We’re now 3 weeks into Eden House. It’s been a busy time, so we’re having an update.
What we’ve accomplished:
- Cleaned up
- Gotten the plumbing mostly repaired
- Been broken into 3 times, (local thieves, not transphobia as far as we know) and house security has held each time.
- Improved house security – secured the ladder, installed concertina wire atop the wall in places, replaced many of the locks, and installed motion detector lights
- Developed strong relationships with our neighbors. Honestly , the theives have been a blessing – they’ve given us a non-controversial roject to cooperate on.
- purchased basic household furnishings – cooking equipments, fridge, microwave, a plastic table, mattresses, curtains
- Made more household furnishings – we’ve made 3 sofas and 5 beds. (Tomato crates are amazing!).
- Bought basic carpentry tools, got past some gender stereotypes about what’s appropriate women’s work, and had basic tool use classes. Everyone caught on, and now is much more self sufficient.
- built a chicken coop
- Planted a garden
What Is Eden House, How is a ‘Trans Haven’ different from a ‘hidey hole’ or temp shelter?
A ‘hidey hole’ is a temporary place for a trans person to hide while we get them out. We have these in various places around the world. They’re uncomfortable bare rooms, not a place to live very long.
Some organizations make Queer homeless shelters. A place where a queer person can come and stay safely, but not very comfortably for the long term.
Instead, we’ve chosen to make a more ‘plush’ place. Trans folks can come and stay as long as they like. We help them find productive work within the context of the Haven. Some may choose to stay their entire lives, some may choose to leave soon.
Financially, we expect the place to become self supporting, a communal living space. Folks come and go at a stereotypical ‘hippy commune’, soem staying a long time. We can do much the same.
Obviously it’s a bigger undertaking than a minimal place with crammed in bunk beds. So why do it?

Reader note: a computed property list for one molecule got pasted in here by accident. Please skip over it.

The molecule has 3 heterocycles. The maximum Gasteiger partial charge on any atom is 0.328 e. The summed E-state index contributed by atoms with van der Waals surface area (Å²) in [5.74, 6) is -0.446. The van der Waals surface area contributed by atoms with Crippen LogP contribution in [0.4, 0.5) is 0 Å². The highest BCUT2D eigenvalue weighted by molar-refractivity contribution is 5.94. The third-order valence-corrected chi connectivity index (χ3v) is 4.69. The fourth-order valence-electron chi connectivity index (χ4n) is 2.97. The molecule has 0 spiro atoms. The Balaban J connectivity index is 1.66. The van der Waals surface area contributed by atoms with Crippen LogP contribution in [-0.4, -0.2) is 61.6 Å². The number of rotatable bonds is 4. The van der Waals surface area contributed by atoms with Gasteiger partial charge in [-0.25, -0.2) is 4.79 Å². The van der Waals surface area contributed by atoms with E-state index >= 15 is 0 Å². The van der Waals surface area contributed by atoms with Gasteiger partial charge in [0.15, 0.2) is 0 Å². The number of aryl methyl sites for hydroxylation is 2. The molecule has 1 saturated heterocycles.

First, Kenya’s a big country, we regularly get folks asking us for help. Mostly in danger in a small town, they just need a place to go and a bit of travel money. Renting an apartment for each is expensive. In the end, Eden House becomes a free place to send folks.
Second, if folks are housed independent of each other, they’re without mutual support – at Eden House a job training program or remote work system or trauma support is easy to set up. Spread out, it’s not.
Third, Kenya is indeed dangerous – we picked a place with a wall, and it’ll take a lot of guts to attack a house full of people with good security (we’ve already made the house look a bit like a fortress – local thieves have been ‘pentesting’ it for us).
Fourth, institutions (police demanding bribes, local religious leaders stirring hate) have a harder target. We are already a resource for our neighbors (our neighbor benefits from our security arrangements, our other neighbor is a vendor (She supplies our chickens)).
Fifth, this is the start of a long term project– we can expand and form a constantly growing queer community. To do that people need to feel free to stay in or around the project.
To those of you who don’t remember the 80’s, Queer havens like San Francisco’s Castro and New York’s Christopher Street were important organizing centers.
If we have a strong community in one country or one city in East Africa, we can expand out and create change in the entire region. It’s not just Kenya that will change, but all East Africa.
Sixth, Kenya is a place we can get folks from the Middle East or Africa to easily, and those are some of the worst places to be trans now. Eden House makes our other operations much, much easier.
Seventh, Kenya’s a country with an improving record of human rights, largely outside the fascism taking over many countries. It might end up as a base to retreat to.
We’re excited! It’s new times. This article is a follow on to our main post about Eden House.